About Jessie Festa

Jessie Festa is an New York-based travel content creator who is passionate about empowering her audience to experience new places and live a life of adventure. She is the founder of the solo female travel blog, Jessie on a Journey, and is editor-in-chief of Epicure & Culture, an online conscious tourism magazine. Along with writing, Jessie is a professional photographer and is the owner of NYC Photo Journeys, which offers New York photo tours, photo shoots, and wedding photography. Her work has appeared in publications like USA Today, CNN, Business Insider, Thrillist, and WestJet Magazine.

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  1. Mike A. on at 12:51 pm

    I am old enough to remember the days before internet and email and although I use both, I am anti-twitter. I don’t understand the point in that.

    You are not really traveling when you can take out your iPhone and find out where you are; I still use a map for that.

    When I travel, even in cities, I ‘try’ not to post my photos until I get home just so I don’t have to log on. And besides, if people know you’re away and nobody is in your house you may come home to an empty house!

    Nice article!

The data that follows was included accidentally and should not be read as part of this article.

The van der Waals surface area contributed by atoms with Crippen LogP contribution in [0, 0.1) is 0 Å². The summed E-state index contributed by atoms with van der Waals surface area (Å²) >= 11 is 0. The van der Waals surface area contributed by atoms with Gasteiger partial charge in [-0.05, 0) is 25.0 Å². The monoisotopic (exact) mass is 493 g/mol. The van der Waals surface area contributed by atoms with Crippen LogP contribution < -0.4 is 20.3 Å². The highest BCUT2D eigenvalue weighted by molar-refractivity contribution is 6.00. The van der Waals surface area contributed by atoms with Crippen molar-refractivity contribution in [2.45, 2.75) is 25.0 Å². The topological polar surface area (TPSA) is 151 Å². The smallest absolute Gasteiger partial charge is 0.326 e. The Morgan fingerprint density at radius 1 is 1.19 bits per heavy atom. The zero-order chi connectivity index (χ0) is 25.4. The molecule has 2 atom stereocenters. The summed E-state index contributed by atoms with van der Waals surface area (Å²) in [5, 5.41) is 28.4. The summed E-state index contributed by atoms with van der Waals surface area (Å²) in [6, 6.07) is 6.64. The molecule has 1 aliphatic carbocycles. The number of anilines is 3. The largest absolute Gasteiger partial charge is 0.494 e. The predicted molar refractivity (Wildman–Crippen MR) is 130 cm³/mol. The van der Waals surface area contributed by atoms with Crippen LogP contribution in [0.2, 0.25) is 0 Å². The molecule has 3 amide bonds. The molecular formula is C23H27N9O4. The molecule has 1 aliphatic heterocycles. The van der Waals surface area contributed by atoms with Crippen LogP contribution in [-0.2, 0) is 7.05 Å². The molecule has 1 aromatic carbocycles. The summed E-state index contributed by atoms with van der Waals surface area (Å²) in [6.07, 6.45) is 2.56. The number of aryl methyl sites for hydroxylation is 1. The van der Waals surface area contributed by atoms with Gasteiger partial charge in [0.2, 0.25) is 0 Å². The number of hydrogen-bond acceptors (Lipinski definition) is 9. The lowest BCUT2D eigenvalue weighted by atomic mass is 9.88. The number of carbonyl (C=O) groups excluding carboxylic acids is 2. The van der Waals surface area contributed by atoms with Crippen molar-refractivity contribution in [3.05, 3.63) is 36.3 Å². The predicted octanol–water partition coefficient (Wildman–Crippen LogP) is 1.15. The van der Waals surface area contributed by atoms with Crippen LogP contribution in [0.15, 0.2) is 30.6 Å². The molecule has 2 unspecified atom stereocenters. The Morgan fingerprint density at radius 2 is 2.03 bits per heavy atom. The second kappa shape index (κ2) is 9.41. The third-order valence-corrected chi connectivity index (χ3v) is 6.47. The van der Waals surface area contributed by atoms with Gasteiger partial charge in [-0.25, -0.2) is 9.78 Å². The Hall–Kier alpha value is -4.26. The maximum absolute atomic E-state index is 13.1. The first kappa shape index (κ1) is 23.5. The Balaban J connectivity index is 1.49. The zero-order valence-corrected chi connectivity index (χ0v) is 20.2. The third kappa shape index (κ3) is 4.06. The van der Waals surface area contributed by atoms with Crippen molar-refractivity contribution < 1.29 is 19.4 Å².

• jess2716 on at 1:09 pm

      @Mike: Definitely true about the house thing. Social media does make it way easier for people to know when you’re not home. And yea, when people ask me if they should bring their phone I always try to discourage it. If you really need to get in contact with people you can always pop into an internet cafe.

  2. Cheryl Magyar on at 5:45 pm

    With the widespread use of technology people are losing touch with one another. Community spirit is being broken, people are texting instead of conversing. Just the other day I saw a three year old boy at a bus stop with his mother, both of them listening to their headphones and separate bags of potato chips. It makes me shudder to think how another ten years of this will distance families. There is good and bad in everything, we just need to discover how much is enough.

    • jess2716 on at 3:31 am

      @Cheryl- It’s so true. My nieces both have iPads and iPod Touches and I always think it’s sad that they’re into that moreso than playing outside. At the same time, you don’t want them to outsiders and not in touch with their culture. I definitely think enforcing certain times when it’s okay to use technology and then having certain periods where you play outside and do face-to-face social activities is a good idea.